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From contempt of court to fake news: Public legitimisation and governance in mediated Singapore

Lee, H. and Lee, T.ORCID: 0000-0003-3333-0076 (2019) From contempt of court to fake news: Public legitimisation and governance in mediated Singapore. Media International Australia, 173 (1). pp. 81-92.

Link to Published Version: https://doi.org/10.1177/1329878X19853074
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Abstract

Common perceptions and literature on media in Singapore suggest an authoritarian government that either silences or co-opts public media, using repressive laws that are passed unopposed, given the People’s Action Party (PAP) government’s super majority in Parliament. In practice, laws in Singapore are not simply crafted to maximise their effects in silencing political criticism but are also carefully debated – at times with the PAP’s strongest opponents – in public, to rationalise their implementation even before such laws are applied. In studying public discourse surrounding four recent pieces of media legislation, this article argues that the Singapore government strives not just for its right to pass laws at will but is equally concerned with building its legitimacy to govern using these laws. This sophisticated practice, in line with Foucault’s concept of governmentality, seeks to govern by convincing the citizenry to consent the suppression of their own socio-cultural and political freedom.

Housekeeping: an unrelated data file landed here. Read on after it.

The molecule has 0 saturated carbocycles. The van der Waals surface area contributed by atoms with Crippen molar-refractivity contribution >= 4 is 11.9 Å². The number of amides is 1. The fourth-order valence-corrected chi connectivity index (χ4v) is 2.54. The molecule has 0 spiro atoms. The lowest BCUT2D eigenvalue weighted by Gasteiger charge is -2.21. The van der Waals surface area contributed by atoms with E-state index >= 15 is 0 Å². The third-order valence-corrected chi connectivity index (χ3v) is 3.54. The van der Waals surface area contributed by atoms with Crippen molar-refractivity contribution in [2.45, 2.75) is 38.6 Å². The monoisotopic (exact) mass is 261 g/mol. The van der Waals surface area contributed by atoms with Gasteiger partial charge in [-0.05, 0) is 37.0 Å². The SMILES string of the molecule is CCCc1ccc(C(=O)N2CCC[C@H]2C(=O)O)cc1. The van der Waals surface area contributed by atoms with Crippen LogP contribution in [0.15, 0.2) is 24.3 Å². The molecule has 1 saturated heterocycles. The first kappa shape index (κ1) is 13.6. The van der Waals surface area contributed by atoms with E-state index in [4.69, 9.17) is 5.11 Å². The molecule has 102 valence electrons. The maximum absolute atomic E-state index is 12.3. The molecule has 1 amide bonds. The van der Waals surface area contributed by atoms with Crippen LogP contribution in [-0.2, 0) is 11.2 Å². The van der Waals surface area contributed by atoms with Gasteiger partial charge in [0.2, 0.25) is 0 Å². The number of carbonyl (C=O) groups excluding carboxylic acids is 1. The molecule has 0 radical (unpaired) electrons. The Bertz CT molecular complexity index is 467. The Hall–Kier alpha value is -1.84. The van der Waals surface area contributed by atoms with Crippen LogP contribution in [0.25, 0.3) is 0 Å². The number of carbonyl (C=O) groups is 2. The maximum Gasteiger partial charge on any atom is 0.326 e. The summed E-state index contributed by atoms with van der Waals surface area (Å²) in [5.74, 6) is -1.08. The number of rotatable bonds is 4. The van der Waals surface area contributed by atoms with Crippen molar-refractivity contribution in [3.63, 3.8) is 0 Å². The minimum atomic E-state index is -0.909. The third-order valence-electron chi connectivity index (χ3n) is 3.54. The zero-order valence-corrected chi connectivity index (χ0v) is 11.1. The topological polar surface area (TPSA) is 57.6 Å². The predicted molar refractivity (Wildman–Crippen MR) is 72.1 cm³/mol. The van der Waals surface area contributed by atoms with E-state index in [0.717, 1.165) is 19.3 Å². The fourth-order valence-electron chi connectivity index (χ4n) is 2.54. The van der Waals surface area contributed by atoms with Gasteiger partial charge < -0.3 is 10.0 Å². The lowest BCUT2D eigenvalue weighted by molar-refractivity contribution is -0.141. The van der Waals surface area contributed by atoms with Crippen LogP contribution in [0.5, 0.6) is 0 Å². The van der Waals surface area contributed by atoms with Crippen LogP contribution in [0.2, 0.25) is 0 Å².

Item Type: Journal Article
Murdoch Affiliation: Creative Media, Arts and Design
Publisher: University of Queensland Press
Copyright: © 2019 The Author(s).
URI: http://researchrepository.murdoch.edu.au/id/eprint/48529
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